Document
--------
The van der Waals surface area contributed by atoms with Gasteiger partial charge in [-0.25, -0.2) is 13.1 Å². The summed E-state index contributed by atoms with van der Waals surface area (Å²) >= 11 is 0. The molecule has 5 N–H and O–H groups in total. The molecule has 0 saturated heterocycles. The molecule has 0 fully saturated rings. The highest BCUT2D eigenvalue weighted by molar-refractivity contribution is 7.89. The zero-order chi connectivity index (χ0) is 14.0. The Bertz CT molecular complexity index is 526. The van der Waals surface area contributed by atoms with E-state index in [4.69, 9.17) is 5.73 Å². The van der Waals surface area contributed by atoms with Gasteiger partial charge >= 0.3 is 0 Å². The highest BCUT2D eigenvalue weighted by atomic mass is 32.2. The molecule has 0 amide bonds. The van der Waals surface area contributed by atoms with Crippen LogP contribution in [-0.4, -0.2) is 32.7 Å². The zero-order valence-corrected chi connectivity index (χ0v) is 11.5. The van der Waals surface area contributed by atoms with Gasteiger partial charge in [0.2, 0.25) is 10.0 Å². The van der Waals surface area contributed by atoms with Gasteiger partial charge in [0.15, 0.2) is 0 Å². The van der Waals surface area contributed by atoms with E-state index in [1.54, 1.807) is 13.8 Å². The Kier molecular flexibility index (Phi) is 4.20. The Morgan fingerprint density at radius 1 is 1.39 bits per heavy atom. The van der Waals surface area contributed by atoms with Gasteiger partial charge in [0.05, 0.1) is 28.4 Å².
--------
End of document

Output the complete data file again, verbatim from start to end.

The van der Waals surface area contributed by atoms with Gasteiger partial charge in [-0.25, -0.2) is 13.1 Å². The summed E-state index contributed by atoms with van der Waals surface area (Å²) >= 11 is 0. The molecule has 5 N–H and O–H groups in total. The molecule has 0 saturated heterocycles. The molecule has 0 fully saturated rings. The highest BCUT2D eigenvalue weighted by molar-refractivity contribution is 7.89. The zero-order chi connectivity index (χ0) is 14.0. The Bertz CT molecular complexity index is 526. The van der Waals surface area contributed by atoms with E-state index in [4.69, 9.17) is 5.73 Å². The van der Waals surface area contributed by atoms with Gasteiger partial charge >= 0.3 is 0 Å². The highest BCUT2D eigenvalue weighted by atomic mass is 32.2. The molecule has 0 amide bonds. The van der Waals surface area contributed by atoms with Crippen LogP contribution in [-0.4, -0.2) is 32.7 Å². The zero-order valence-corrected chi connectivity index (χ0v) is 11.5. The van der Waals surface area contributed by atoms with Gasteiger partial charge in [0.2, 0.25) is 10.0 Å². The van der Waals surface area contributed by atoms with Gasteiger partial charge in [0.15, 0.2) is 0 Å². The van der Waals surface area contributed by atoms with E-state index in [1.54, 1.807) is 13.8 Å². The Kier molecular flexibility index (Phi) is 4.20. The Morgan fingerprint density at radius 1 is 1.39 bits per heavy atom. The van der Waals surface area contributed by atoms with Gasteiger partial charge in [0.05, 0.1) is 28.4 Å².